July 4th, 2003

2020 lack of vision

furry friends/strange dolls

On Wednesday I arrived a bit early at Bicester so sat down on a crash barrier outside the railway station a chapter away from the end of the book (Urn Burial by Robert Westall -- quite good, I shall try and sell it to someone listlessly buying Colin Dann books, I think) to waste twenty minutes before the meeting. A twitch of movement caught my eye and I looked down and there was a rat, fur and tail, its nose barely an inch from my shoe, claws clenched on the tarmac, you-can't-see-me still. I met its shiny black eyes for a moment, then must have made a small movement, because it broke and ran like the clappers back across three metres of open car park and under a fence. What made it do that? Come out all the way across open space to something dangerous and big as me? Surely not the lemon and poppy-seed muffin in my pocket, that was wrapped in plastic. Maybe I just smell like food.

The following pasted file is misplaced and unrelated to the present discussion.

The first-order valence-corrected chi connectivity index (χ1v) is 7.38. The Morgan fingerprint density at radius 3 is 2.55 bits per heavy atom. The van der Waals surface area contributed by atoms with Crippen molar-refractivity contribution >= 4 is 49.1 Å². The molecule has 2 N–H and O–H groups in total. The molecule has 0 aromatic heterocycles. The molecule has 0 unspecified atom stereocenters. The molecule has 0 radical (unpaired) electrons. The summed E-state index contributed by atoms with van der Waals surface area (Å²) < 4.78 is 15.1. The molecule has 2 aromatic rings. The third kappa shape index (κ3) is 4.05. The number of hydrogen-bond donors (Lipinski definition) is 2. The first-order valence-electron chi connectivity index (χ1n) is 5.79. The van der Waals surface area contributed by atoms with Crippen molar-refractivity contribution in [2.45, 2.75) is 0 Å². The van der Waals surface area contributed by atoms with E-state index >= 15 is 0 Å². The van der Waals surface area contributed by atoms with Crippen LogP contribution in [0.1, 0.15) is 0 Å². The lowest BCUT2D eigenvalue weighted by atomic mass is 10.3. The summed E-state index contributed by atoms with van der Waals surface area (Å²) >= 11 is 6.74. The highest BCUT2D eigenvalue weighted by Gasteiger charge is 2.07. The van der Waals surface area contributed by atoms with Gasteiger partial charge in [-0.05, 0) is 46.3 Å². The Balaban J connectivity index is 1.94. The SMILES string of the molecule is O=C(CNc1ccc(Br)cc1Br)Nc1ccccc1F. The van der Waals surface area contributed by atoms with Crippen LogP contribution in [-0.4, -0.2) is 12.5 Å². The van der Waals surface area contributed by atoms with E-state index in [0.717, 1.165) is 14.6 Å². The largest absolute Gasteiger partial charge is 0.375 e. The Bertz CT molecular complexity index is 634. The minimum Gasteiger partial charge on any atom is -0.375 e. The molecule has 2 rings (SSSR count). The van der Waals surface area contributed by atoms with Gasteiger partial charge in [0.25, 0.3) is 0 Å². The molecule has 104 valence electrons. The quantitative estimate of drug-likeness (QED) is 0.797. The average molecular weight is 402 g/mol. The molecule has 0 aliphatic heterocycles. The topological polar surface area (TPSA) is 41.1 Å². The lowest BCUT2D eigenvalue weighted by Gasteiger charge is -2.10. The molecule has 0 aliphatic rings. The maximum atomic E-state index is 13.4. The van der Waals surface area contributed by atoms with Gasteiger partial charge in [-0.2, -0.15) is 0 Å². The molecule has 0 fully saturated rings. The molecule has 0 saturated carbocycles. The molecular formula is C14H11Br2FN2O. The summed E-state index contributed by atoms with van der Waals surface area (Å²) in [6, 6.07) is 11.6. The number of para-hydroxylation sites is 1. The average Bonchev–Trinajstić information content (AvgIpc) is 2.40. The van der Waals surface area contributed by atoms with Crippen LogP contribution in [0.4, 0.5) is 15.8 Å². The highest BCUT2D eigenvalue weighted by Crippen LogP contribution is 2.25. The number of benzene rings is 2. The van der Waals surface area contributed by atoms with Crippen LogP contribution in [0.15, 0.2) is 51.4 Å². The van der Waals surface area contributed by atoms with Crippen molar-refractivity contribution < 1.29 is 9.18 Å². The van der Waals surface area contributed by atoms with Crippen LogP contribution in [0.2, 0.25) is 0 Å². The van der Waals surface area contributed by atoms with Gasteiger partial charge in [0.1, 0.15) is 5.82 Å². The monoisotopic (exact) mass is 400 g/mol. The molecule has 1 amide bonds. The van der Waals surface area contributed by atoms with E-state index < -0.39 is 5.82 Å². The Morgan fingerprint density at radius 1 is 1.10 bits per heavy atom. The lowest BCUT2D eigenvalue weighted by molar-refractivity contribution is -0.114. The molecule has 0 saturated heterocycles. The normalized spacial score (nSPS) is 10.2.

Anyone who was expecting to see me at the Port Mahon last night for Kimya's gig, sorry, there was a evening fight, and Takeshi Kitano's Dolls won (andypop went to a gig from the same tour, so you can get that from his journal). I'm very glad I went to see Dolls; it was wonderfully (un)familiar and extremely artifical, Takeshi's usual brutality more diffuse, random, saturating the story landscape. Everything is picture-postcard beautiful, the people look blank and beautiful and are astoundingly dressed (all the costumes are by Yohji Yamamoto!) and the settings (though real) look like tiny theatre sets; an overreal, crystal beauty. The camera's eye (and the plot) is halting, discursive, close and distant, like a room seen through the bottom of a glass. It tells a kind of myth-cycle of the modern city, built from the stories you spin when you see something inexplicable (yet created by human hand) and wonder how it came about. (More on Artificial Eye, including the story of the Bound Beggars.)

I like this photo.

And the Picky Picky Game has spawned a Greek chorus of sausages.
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